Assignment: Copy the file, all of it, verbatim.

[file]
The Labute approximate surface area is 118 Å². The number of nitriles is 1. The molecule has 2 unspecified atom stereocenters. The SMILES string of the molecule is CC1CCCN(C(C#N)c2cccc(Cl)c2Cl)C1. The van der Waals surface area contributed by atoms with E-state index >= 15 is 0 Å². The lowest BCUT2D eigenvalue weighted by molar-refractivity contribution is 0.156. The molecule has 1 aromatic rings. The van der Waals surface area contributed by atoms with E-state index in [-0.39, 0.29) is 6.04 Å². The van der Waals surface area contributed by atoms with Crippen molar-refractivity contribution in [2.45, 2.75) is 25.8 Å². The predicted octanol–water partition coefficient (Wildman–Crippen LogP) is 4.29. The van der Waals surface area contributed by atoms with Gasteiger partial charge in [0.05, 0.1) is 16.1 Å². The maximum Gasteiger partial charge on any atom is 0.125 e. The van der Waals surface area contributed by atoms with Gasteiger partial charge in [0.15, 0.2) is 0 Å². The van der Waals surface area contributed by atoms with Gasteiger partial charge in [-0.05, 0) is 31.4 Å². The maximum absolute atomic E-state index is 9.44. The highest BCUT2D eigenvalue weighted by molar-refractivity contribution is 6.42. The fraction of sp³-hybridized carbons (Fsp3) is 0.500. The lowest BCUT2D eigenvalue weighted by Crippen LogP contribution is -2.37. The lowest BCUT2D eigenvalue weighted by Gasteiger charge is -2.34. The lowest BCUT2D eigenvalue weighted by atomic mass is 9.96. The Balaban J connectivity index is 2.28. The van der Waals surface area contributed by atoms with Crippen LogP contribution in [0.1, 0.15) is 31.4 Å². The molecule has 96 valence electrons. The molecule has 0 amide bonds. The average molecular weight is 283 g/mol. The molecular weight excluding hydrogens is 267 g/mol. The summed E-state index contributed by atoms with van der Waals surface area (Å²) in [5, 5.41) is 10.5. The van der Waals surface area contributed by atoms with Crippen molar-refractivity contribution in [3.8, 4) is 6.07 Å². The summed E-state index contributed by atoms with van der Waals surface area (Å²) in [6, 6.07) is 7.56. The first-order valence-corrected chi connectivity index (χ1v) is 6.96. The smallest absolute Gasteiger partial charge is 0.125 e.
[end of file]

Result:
The Labute approximate surface area is 118 Å². The number of nitriles is 1. The molecule has 2 unspecified atom stereocenters. The SMILES string of the molecule is CC1CCCN(C(C#N)c2cccc(Cl)c2Cl)C1. The van der Waals surface area contributed by atoms with E-state index >= 15 is 0 Å². The lowest BCUT2D eigenvalue weighted by molar-refractivity contribution is 0.156. The molecule has 1 aromatic rings. The van der Waals surface area contributed by atoms with E-state index in [-0.39, 0.29) is 6.04 Å². The van der Waals surface area contributed by atoms with Crippen molar-refractivity contribution in [2.45, 2.75) is 25.8 Å². The predicted octanol–water partition coefficient (Wildman–Crippen LogP) is 4.29. The van der Waals surface area contributed by atoms with Gasteiger partial charge in [0.05, 0.1) is 16.1 Å². The maximum Gasteiger partial charge on any atom is 0.125 e. The van der Waals surface area contributed by atoms with Gasteiger partial charge in [0.15, 0.2) is 0 Å². The van der Waals surface area contributed by atoms with Gasteiger partial charge in [-0.05, 0) is 31.4 Å². The maximum absolute atomic E-state index is 9.44. The highest BCUT2D eigenvalue weighted by molar-refractivity contribution is 6.42. The fraction of sp³-hybridized carbons (Fsp3) is 0.500. The lowest BCUT2D eigenvalue weighted by Crippen LogP contribution is -2.37. The lowest BCUT2D eigenvalue weighted by Gasteiger charge is -2.34. The lowest BCUT2D eigenvalue weighted by atomic mass is 9.96. The Balaban J connectivity index is 2.28. The van der Waals surface area contributed by atoms with Crippen LogP contribution in [0.1, 0.15) is 31.4 Å². The molecule has 96 valence electrons. The molecule has 0 amide bonds. The average molecular weight is 283 g/mol. The molecular weight excluding hydrogens is 267 g/mol. The summed E-state index contributed by atoms with van der Waals surface area (Å²) in [5, 5.41) is 10.5. The van der Waals surface area contributed by atoms with Crippen molar-refractivity contribution in [3.8, 4) is 6.07 Å². The summed E-state index contributed by atoms with van der Waals surface area (Å²) in [6, 6.07) is 7.56. The first-order valence-corrected chi connectivity index (χ1v) is 6.96. The smallest absolute Gasteiger partial charge is 0.125 e.